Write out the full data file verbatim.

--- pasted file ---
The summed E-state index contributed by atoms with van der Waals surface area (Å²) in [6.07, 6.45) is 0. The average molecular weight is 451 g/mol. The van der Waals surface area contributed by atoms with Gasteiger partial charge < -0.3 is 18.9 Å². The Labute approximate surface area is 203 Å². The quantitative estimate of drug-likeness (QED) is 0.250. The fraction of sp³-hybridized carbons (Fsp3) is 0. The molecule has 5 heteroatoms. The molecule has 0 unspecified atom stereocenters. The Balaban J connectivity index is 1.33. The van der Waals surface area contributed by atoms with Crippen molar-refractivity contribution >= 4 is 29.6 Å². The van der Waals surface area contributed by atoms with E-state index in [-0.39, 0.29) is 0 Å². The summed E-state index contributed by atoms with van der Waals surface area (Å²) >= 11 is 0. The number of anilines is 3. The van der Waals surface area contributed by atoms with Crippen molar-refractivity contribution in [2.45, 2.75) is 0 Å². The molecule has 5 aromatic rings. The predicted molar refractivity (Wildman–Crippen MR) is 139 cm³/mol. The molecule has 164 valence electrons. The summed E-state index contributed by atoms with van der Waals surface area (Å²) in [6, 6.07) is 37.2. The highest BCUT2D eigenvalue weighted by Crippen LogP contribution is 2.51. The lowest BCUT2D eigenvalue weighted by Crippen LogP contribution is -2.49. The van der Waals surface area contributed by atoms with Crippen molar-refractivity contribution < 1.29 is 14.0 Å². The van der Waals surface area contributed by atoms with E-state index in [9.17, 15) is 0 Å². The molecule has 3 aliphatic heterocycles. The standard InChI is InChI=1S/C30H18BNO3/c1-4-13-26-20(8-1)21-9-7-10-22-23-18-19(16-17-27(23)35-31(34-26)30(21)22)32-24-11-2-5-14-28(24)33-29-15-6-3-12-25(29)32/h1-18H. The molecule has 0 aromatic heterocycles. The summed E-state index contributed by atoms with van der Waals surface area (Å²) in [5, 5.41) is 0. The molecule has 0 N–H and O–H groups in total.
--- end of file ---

The summed E-state index contributed by atoms with van der Waals surface area (Å²) in [6.07, 6.45) is 0. The average molecular weight is 451 g/mol. The van der Waals surface area contributed by atoms with Gasteiger partial charge < -0.3 is 18.9 Å². The Labute approximate surface area is 203 Å². The quantitative estimate of drug-likeness (QED) is 0.250. The fraction of sp³-hybridized carbons (Fsp3) is 0. The molecule has 5 heteroatoms. The molecule has 0 unspecified atom stereocenters. The Balaban J connectivity index is 1.33. The van der Waals surface area contributed by atoms with Crippen molar-refractivity contribution >= 4 is 29.6 Å². The van der Waals surface area contributed by atoms with E-state index in [-0.39, 0.29) is 0 Å². The summed E-state index contributed by atoms with van der Waals surface area (Å²) >= 11 is 0. The number of anilines is 3. The van der Waals surface area contributed by atoms with Crippen molar-refractivity contribution in [2.45, 2.75) is 0 Å². The molecule has 5 aromatic rings. The predicted molar refractivity (Wildman–Crippen MR) is 139 cm³/mol. The molecule has 164 valence electrons. The summed E-state index contributed by atoms with van der Waals surface area (Å²) in [6, 6.07) is 37.2. The highest BCUT2D eigenvalue weighted by Crippen LogP contribution is 2.51. The lowest BCUT2D eigenvalue weighted by Crippen LogP contribution is -2.49. The van der Waals surface area contributed by atoms with Crippen molar-refractivity contribution < 1.29 is 14.0 Å². The van der Waals surface area contributed by atoms with E-state index in [9.17, 15) is 0 Å². The molecule has 3 aliphatic heterocycles. The standard InChI is InChI=1S/C30H18BNO3/c1-4-13-26-20(8-1)21-9-7-10-22-23-18-19(16-17-27(23)35-31(34-26)30(21)22)32-24-11-2-5-14-28(24)33-29-15-6-3-12-25(29)32/h1-18H. The molecule has 0 aromatic heterocycles. The summed E-state index contributed by atoms with van der Waals surface area (Å²) in [5, 5.41) is 0. The molecule has 0 N–H and O–H groups in total.